Plants' need for water "shown by leaf thickness and capacitance"

Leaf-mounted sensors can give growers timely indications of when to irrigate, according to recent US research.

Image: Penn State
Image: Penn State

The work at Pennsylvania State University identified water stress in a tomato plant by simultaneously measuring the thickness and electrical capacitance of its leaves at five-minute intervals over an 11-day period, during which the peat growing medium was allowed to dry out.

Electrical capacitance, or the ability of a leaf to store a charge, stayed roughly constant at a minimum value during dark periods and increased rapidly during light periods, implying that electrical capacitance was a reflection of photosynthetic activity.

The daily capacitance variations decreased when soil moisture was below the wilting point and completely ceased below the soil volumetric water content of 11%, suggesting that the effect of water stress on electrical capacitance was observed through its impact on photosynthesis.

"Leaf thickness is like a balloon — it swells by hydration and shrinks by water stress, or dehydration," lead researcher and doctoral degree candidate Amin Afzal said - unlike the relationship between leaf electrical capacitance and water status, which is "complex".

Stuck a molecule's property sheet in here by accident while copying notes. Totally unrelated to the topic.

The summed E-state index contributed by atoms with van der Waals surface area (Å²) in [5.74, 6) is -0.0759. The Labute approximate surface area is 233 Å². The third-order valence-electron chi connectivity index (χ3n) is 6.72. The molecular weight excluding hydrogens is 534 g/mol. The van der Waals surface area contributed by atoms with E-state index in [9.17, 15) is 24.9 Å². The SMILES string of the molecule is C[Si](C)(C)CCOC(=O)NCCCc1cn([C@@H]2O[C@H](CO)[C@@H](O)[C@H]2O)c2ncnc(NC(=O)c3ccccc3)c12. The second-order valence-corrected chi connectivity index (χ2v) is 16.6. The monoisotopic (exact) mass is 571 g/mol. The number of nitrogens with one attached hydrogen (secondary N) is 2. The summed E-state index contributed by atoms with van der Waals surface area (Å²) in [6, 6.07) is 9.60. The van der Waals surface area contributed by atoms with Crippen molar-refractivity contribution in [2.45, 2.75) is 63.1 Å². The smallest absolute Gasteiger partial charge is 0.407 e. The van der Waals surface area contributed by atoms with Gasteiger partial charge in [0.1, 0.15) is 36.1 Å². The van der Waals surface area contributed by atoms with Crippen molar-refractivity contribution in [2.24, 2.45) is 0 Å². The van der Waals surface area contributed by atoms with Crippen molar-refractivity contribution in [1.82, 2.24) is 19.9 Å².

"Simply put, the leaf electrical capacitance changes in response to variation in plant water status and ambient light. So, the analysis of leaf thickness and capacitance variations indicate plant water status — well-watered versus stressed."

Afzal is now developing an algorithm to translate the leaf thickness and capacitance variations to meaningful information about plant water status.

The novel technique could lead to the development of a network of leaf clip sensors sending precise plant moisture information to a central unit controlling an irrigation system, he added.

The research is published in Transactions of the American Society of Agricultural and Biological Engineers.


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